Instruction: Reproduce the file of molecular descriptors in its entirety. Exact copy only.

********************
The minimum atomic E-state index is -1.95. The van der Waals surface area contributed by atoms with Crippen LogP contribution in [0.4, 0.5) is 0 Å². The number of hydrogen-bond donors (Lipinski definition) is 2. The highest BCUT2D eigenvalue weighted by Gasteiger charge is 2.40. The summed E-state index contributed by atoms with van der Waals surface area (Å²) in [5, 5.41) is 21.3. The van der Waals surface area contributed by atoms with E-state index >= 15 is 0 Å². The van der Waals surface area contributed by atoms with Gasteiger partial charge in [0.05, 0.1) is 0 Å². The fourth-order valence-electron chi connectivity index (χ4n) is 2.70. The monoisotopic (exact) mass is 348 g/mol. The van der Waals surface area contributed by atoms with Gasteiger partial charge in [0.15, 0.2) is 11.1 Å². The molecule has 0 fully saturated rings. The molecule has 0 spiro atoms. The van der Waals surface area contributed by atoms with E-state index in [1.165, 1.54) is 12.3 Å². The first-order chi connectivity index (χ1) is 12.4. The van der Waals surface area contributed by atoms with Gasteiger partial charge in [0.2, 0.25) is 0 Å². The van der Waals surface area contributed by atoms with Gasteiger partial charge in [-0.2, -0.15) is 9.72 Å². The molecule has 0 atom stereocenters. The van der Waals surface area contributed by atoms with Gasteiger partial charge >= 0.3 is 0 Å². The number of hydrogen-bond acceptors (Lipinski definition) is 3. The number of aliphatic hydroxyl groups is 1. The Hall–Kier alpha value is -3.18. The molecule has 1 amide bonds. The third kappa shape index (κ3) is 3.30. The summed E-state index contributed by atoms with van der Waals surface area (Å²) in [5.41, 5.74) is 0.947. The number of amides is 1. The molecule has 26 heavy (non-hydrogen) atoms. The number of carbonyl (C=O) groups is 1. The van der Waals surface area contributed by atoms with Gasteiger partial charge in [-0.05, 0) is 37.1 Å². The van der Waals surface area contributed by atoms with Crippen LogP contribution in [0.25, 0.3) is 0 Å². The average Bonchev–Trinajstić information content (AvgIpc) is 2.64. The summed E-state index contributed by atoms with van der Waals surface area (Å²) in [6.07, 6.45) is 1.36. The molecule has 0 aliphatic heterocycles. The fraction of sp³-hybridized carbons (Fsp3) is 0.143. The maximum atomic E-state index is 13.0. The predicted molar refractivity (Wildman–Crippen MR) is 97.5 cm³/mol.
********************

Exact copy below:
The minimum atomic E-state index is -1.95. The van der Waals surface area contributed by atoms with Crippen LogP contribution in [0.4, 0.5) is 0 Å². The number of hydrogen-bond donors (Lipinski definition) is 2. The highest BCUT2D eigenvalue weighted by Gasteiger charge is 2.40. The summed E-state index contributed by atoms with van der Waals surface area (Å²) in [5, 5.41) is 21.3. The van der Waals surface area contributed by atoms with E-state index >= 15 is 0 Å². The van der Waals surface area contributed by atoms with Gasteiger partial charge in [0.05, 0.1) is 0 Å². The fourth-order valence-electron chi connectivity index (χ4n) is 2.70. The monoisotopic (exact) mass is 348 g/mol. The van der Waals surface area contributed by atoms with Gasteiger partial charge in [0.15, 0.2) is 11.1 Å². The molecule has 0 fully saturated rings. The molecule has 0 spiro atoms. The van der Waals surface area contributed by atoms with E-state index in [1.165, 1.54) is 12.3 Å². The first-order chi connectivity index (χ1) is 12.4. The van der Waals surface area contributed by atoms with Gasteiger partial charge in [0.2, 0.25) is 0 Å². The van der Waals surface area contributed by atoms with Gasteiger partial charge in [-0.2, -0.15) is 9.72 Å². The molecule has 0 atom stereocenters. The van der Waals surface area contributed by atoms with Gasteiger partial charge >= 0.3 is 0 Å². The number of hydrogen-bond acceptors (Lipinski definition) is 3. The number of aliphatic hydroxyl groups is 1. The Hall–Kier alpha value is -3.18. The molecule has 1 amide bonds. The third kappa shape index (κ3) is 3.30. The summed E-state index contributed by atoms with van der Waals surface area (Å²) in [5.41, 5.74) is 0.947. The number of amides is 1. The molecule has 26 heavy (non-hydrogen) atoms. The number of carbonyl (C=O) groups is 1. The van der Waals surface area contributed by atoms with Gasteiger partial charge in [-0.05, 0) is 37.1 Å². The van der Waals surface area contributed by atoms with Crippen LogP contribution in [0.25, 0.3) is 0 Å². The average Bonchev–Trinajstić information content (AvgIpc) is 2.64. The summed E-state index contributed by atoms with van der Waals surface area (Å²) in [6.07, 6.45) is 1.36. The molecule has 0 aliphatic heterocycles. The fraction of sp³-hybridized carbons (Fsp3) is 0.143. The maximum atomic E-state index is 13.0. The predicted molar refractivity (Wildman–Crippen MR) is 97.5 cm³/mol.